There are still, however, many obstacles which male victims must overcome and it is vital that they are treated with the same empathy and support as women if they are to receive the same access to justice. The burden of proof and the presumption of innocence must apply in all cases; there is no justice if one victim is believed more than the next simply by virtue of gender. The danger, if not, is that the established gender stereotype which sees the male as the aggressor, perceived or actual, will prevent the delivery of justice and put undue stress on male victims, discouraging them from reporting to the police or other relevant agencies.

And what about support for those who do report? The majority of refuges in the UK cater only for women and children, but surely there is a real need for more focused attention and support for men as well as this. Local Authorities’ have a duty to ensure domestic abuse victims are able to access emergency housing. The Housing Act 1996 (part V11) and the Homelessness Act 2002 both provide legislation to ensure that victims are housed, regardless of gender and there should be sufficient access to all victims, both male and female. The reality of this happening any time soon is unlikely, to say the least. Between 2010 and 2014, 32 specialist services for women have been closed due to cuts by local councils so it seems that the likelihood of specialised services for men being made more readily available is slim. Furthermore, there is a common recognition that the level of physical violence among female victims is significantly greater than with male victims; reason as to why there are more female refuge services. Women are far more likely than men to be killed by partners/ex-partners – 46% of female victims compared with 7% of male victims. With this in mind, we can determine why there is a greater demand for female refuge services within the UK.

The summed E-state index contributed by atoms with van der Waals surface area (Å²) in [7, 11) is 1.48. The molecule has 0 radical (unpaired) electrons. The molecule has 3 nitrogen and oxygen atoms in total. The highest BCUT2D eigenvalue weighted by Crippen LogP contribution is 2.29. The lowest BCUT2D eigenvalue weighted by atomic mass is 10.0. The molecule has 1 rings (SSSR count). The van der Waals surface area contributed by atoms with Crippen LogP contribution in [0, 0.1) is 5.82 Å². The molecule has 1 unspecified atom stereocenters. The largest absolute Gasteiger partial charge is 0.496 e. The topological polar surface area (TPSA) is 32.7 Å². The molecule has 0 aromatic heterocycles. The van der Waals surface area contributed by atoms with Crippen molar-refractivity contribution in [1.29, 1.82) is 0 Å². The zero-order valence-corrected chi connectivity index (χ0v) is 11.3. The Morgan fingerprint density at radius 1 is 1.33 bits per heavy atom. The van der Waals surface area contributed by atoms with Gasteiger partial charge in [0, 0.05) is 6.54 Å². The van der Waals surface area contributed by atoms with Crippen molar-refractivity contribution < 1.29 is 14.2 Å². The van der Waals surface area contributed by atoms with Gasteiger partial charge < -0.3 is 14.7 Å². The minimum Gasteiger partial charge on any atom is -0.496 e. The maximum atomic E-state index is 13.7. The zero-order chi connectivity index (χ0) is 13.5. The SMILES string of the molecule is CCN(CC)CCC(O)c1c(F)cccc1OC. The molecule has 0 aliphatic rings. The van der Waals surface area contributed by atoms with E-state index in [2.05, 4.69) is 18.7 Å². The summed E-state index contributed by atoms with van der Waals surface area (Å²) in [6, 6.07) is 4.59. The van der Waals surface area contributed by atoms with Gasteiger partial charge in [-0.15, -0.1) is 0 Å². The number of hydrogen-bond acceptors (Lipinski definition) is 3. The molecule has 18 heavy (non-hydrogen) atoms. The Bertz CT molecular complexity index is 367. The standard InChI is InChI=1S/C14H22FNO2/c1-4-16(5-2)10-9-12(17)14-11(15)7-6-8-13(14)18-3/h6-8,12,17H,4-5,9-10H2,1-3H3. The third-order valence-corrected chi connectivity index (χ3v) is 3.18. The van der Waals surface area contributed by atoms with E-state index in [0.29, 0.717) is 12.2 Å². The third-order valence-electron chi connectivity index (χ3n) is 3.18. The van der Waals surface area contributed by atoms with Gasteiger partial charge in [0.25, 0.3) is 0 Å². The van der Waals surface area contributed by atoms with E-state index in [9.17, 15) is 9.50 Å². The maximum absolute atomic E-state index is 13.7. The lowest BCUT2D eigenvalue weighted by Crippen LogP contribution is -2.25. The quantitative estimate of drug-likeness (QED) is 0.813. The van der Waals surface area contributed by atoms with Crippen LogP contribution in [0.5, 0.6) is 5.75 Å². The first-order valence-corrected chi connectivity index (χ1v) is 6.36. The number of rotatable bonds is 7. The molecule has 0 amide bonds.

Yet, what can be done to help male victims get the same access to support and be treated fairly by both society in general and the criminal justice system in particular? Rather than seeing this as being a gender issue we need to identify it as simply a human issue. This, in turn, would make it easier for male victims to come forward because they could be confident that the case would be treated equally and seriously and would be more likely to receive the support they need. Additionally, considering that there are over 700,000 self-identified male victims of domestic abuse in the UK, there is an urgent need to address the lack of tangible support available. There needs to be much more comprehensive access to designated refuges for men, even though the numbers of men needing support are fewer, as aforementioned, there must be proportionality. Under the current economic climate, however, this may be a way off. Yet we need government, and, indeed, all of us to pay proper attention to victims of domestic abuse; it’s a crisis and scandal that affects us all. We should all be discussing what domestic violence is, who it affects, and how. Domestic violence can affect anyone: male, female, young and old and the sooner we all recognise this, the better.



[1] Office for National Statistics, Crime Statistics: Focus on Violent Crime and Sexual Offences 2013/15, Chapter 4, page 1.

[2] http://www.thejournal.ie/ireland-cso-figure-smale-domestic-violence-2418782-Nov2015/